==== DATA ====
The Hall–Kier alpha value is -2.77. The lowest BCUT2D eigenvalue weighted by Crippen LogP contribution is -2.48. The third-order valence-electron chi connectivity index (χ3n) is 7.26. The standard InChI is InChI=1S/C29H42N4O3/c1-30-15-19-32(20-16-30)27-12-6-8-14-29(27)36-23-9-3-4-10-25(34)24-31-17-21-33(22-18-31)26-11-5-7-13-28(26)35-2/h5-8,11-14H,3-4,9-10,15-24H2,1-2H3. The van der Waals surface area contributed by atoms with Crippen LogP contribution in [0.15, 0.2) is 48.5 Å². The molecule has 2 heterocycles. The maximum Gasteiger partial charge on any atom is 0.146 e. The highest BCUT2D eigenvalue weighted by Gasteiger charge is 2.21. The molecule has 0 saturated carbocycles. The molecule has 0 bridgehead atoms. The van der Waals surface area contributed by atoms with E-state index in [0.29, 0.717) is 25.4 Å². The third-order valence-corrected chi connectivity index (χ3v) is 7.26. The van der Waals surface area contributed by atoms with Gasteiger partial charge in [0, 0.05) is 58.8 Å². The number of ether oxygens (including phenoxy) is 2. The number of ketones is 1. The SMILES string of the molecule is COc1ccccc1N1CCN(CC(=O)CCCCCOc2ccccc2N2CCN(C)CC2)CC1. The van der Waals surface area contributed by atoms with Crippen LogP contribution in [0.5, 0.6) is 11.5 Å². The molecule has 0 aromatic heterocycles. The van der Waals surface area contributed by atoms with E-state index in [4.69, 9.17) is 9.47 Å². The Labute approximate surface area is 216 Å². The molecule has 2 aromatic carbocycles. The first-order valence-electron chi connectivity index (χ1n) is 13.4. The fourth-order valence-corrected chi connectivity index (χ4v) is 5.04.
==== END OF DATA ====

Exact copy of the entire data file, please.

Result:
The Hall–Kier alpha value is -2.77. The lowest BCUT2D eigenvalue weighted by Crippen LogP contribution is -2.48. The third-order valence-electron chi connectivity index (χ3n) is 7.26. The standard InChI is InChI=1S/C29H42N4O3/c1-30-15-19-32(20-16-30)27-12-6-8-14-29(27)36-23-9-3-4-10-25(34)24-31-17-21-33(22-18-31)26-11-5-7-13-28(26)35-2/h5-8,11-14H,3-4,9-10,15-24H2,1-2H3. The van der Waals surface area contributed by atoms with Crippen LogP contribution in [0.15, 0.2) is 48.5 Å². The molecule has 2 heterocycles. The maximum Gasteiger partial charge on any atom is 0.146 e. The highest BCUT2D eigenvalue weighted by Gasteiger charge is 2.21. The molecule has 0 saturated carbocycles. The molecule has 0 bridgehead atoms. The van der Waals surface area contributed by atoms with E-state index in [0.29, 0.717) is 25.4 Å². The third-order valence-corrected chi connectivity index (χ3v) is 7.26. The van der Waals surface area contributed by atoms with Gasteiger partial charge in [0, 0.05) is 58.8 Å². The number of ether oxygens (including phenoxy) is 2. The number of ketones is 1. The SMILES string of the molecule is COc1ccccc1N1CCN(CC(=O)CCCCCOc2ccccc2N2CCN(C)CC2)CC1. The van der Waals surface area contributed by atoms with Crippen LogP contribution in [0.5, 0.6) is 11.5 Å². The molecule has 0 aromatic heterocycles. The van der Waals surface area contributed by atoms with E-state index in [4.69, 9.17) is 9.47 Å². The Labute approximate surface area is 216 Å². The molecule has 2 aromatic carbocycles. The first-order valence-electron chi connectivity index (χ1n) is 13.4. The fourth-order valence-corrected chi connectivity index (χ4v) is 5.04.